Good idea. Bad timing. That appears to be the case with so-called “emerging manager” programs. Several large pension funds have created initiatives to invest in these small, first-time venture funds, but big losses in both private and public equity have visibly slowed commitments.
Although the programs are just beginning to take shape, it seems that only one public institution has made any significant commitments to emerging managers: the California Public Employees’ Retirement System (CalPERS). It has invested $55 million in four small, new funds. But even in that case, CalPERS has no immediate plans to make additional investments in emerging managers.
Other large investors say they want to invest in emerging funds, but there is little evidence that they are doing so. To wit, the first investment made by the Colorado Public Employees’ Retirement Association (CoPERA) from its emerging manager fund was a $15 million commitment to a 10-year-old buyout shop.
With the private and public markets showing no signs of a rebound soon, it’s anyone’s guess when we’ll see a real influx of capital from newly formed emerging manager programs. And yet, these programs seem to make perfect sense during a private equity downturn.
“We believe that smaller funds can exhibit many desirable characteristics, including focused strategies, hungry GPs and strong alignment interests,” says Kevin Kester, director of CoPERA’s alternative investment program. “Quite frankly, we believe a positive dynamic exists when a fund has great deal flow and less money, which in turn forces them to be highly selective in their evaluation process.”
Small private equity funds, those capitalized with $250 million or less, have traditionally fallen off the radar screen of large institutional investors. Pension funds like CalPERS, the nation’s largest public private equity investor, rarely commit less than $50 million to a single fund. Additionally, public funds often invest only in firms with a long track record or with established general partners.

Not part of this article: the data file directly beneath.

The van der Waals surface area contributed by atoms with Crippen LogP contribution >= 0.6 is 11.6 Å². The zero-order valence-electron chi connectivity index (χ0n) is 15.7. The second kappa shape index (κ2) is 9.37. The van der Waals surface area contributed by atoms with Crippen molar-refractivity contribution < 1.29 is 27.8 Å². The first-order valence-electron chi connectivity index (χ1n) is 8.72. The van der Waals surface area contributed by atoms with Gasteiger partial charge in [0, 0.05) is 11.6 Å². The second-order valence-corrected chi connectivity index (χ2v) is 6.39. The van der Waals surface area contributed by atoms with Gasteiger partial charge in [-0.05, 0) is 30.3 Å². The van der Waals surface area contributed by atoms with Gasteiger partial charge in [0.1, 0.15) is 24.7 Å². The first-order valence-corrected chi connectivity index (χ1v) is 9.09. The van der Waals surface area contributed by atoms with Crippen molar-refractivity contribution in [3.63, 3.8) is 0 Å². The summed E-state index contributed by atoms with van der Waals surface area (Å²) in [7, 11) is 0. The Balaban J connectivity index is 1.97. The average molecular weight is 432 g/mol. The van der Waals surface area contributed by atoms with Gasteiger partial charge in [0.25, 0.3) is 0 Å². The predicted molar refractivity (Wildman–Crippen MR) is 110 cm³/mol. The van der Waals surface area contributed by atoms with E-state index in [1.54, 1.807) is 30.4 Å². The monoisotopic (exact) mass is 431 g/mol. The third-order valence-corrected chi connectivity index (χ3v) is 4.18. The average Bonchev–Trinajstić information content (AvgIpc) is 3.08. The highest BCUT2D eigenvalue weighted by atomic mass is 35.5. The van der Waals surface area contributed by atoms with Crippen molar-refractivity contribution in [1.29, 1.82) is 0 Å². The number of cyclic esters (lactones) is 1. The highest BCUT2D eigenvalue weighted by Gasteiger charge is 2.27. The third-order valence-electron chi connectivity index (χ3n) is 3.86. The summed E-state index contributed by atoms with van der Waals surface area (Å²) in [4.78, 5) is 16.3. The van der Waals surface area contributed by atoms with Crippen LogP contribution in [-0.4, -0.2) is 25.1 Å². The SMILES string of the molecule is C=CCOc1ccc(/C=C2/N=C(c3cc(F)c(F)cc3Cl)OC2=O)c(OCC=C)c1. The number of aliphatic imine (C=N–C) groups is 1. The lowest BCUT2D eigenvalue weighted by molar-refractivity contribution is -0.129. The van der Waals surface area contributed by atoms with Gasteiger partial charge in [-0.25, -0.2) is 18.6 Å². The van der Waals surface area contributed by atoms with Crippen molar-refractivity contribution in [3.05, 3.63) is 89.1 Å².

But diversity is the new buzzword in private equity circles. Investors who have been burned by negative returns hope to get back in the black by putting money in emerging manager programs.
“For us, it’s about making sure we build a long-term program in which we can get into venture funds early so we can be at the table as they become successful,” says Henry Robin, a partner in Amsterdam’s NIB Capital. NIB, which manages a $15.5 billion private equity program for the Netherlands’ national pension funds, recently handed $100M to Grove Street Advisors to set up an emerging managers program. “To sustain a venture capital program as large as ours over a long period of time, it’s critical to commit early and identify top-tire managers as they emerge,” Robin says.
CalPERS, which manages $20 billion in alternative investments, created an emerging managers program last May. It dedicated $55 million to what it called “new and innovative” California private equity funds. CoPERA followed suit with its $250 million Targeted Opportunities Program (TOP) program in July. And next month (May), the California State Teachers’ Retirement System (CalSTRS) is set to announce the details of its own $100 million emerging managers program.
Private equity managers argue that smaller funds can guarantee the returns that larger funds can’t and that large LPs must fund the next generation of fund managers if they expect to successful in the long term.
“Many of the more established general partners have, or will have, succession management issues that may affect the future successes of those funds,” says Richard Rose, a member of CalSTRS’ alternative investment staff. “And, at many funds, there is an upcoming generation of senior investors who will seek to develop their own funds, as they outgrow their current roles at their existing general partnerships.”